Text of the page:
During the commemoration of end of World War 1 in 2018, Sarova Taita Hills Lodge erected the only known monument honoring unrecognized thousands of Africans soldiers and porters who died during the war. The hotel said the monument acknowledges the vital role they played of carrying food and weapon supplies to frontline troops during that bloody campaign.
Other sites with historical significance to the first word war located inside the Taita-Hills sanctuary include Mwashoti Forte, a stronghold used by British Soldier as an Observatory Point and Mile-27 bridge; a vital link along the old Voi-Taveta railway for supplies.
Mr. Willy Mwadilo, a veteran hotelier and the manager of the two lodges, however says the lodges will still be open for business and will operate normally despite the change in management.
He added that over 103 workers in the two facilities still have their contractual agreements with their employer.
“The lodges will be operational as the new management prepares to take over,” says Mwadilo who is also the chairperson for hoteliers in Tsavo and Amboseli.
While it is not clear why the Sarova decided to terminate the contract with the two hotels, most public facts point to financial stress exerted from Covid-19 effects. Since the outbreak of pandemic in the country, tourist hotels and game lodges have been hard hit with virtually all establishments reporting zero bookings.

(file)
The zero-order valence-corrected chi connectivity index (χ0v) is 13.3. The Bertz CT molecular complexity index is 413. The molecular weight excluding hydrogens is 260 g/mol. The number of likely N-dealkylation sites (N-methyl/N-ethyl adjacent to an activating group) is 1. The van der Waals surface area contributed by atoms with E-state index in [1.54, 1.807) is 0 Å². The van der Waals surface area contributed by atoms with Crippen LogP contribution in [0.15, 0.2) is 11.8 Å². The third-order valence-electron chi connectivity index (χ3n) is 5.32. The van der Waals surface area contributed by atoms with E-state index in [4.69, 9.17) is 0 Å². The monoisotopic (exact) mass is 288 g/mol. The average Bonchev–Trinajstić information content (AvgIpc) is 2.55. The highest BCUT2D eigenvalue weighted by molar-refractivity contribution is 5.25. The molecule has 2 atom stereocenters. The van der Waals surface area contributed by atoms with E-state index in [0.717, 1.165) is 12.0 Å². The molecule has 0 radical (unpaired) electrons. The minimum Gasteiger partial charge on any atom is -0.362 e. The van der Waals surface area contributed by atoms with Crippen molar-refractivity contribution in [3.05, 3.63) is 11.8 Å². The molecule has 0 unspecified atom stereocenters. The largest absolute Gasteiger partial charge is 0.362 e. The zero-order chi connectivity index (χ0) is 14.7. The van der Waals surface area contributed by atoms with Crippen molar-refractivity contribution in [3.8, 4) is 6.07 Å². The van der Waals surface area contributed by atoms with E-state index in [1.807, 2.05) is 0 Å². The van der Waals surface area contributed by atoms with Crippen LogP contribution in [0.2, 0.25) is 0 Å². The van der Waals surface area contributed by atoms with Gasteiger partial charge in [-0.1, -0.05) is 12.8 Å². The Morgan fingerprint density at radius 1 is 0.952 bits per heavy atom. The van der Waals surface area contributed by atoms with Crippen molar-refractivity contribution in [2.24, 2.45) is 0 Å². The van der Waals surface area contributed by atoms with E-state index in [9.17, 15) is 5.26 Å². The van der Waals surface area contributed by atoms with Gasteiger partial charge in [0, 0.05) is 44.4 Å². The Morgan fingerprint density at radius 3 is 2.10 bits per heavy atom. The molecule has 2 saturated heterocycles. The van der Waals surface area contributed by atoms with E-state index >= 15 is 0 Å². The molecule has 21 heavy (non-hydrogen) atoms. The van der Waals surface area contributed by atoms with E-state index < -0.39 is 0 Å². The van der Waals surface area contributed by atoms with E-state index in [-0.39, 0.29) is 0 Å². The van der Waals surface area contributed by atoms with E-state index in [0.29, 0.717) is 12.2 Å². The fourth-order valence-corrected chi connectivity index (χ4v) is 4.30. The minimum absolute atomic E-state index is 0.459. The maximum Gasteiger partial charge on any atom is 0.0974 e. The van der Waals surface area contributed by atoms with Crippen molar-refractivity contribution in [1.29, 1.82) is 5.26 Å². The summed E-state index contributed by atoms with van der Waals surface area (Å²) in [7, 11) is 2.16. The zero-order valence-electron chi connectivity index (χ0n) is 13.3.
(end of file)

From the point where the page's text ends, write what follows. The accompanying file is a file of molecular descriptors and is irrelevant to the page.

With no end in sight for containment and elimination of the threat of coronavirus, there are fears of other major companies managing hotels in the region shedding off some of their property. Maintaining world-class standards for such lodges is a capital intensive venture. At a time when tourism sector has fallen into comatose, hotels are likely to initiate radical cost-cutting measures.
“There is no income from investments for now so it makes business sense to lay back and let some go,” says Mr. John Mlamba, a director of Management of Arid Zones In Development Options (MAZIDO) a wildlife conservation group operating in Tsavo. He further opines that Sarova’s move might hint at a possibility that tourism sector in Kenya might take long to recover.
“Sarova is a serious player in this industry. They don’t let go premium property easily unless they feel the downturn in this sector might be around for a long time,” he added.
However, other sources say franchise might have become increasingly uneasy over the prolonged wrangles between Taita Hills sanctuary and local residents over land ownership. Over the years, there have been rows between villagers of Alia, Kenya Wildlife Service and Taita Hills Sanctuary over land and fencing.
Mr. Gamaliel Mwangi, the coordinator of Mwabu, a Mwatate-based local land rights group, says the land wrangles are far from over.
“The residents have been agitating for their land rights and often accuse the sanctuary of taking part of the ancestral lands,” says the activist. Already, a section of residents have sued KWS for allegedly erecting an electric fence on private land. The fence separates the community from the sanctuary and the ranches.
Nevertheless, Sarova has promised to honor all commitments and contractual agreements in full and pledged to ensure seamless transition between them and the lodge owners.
By Wagema Mwangi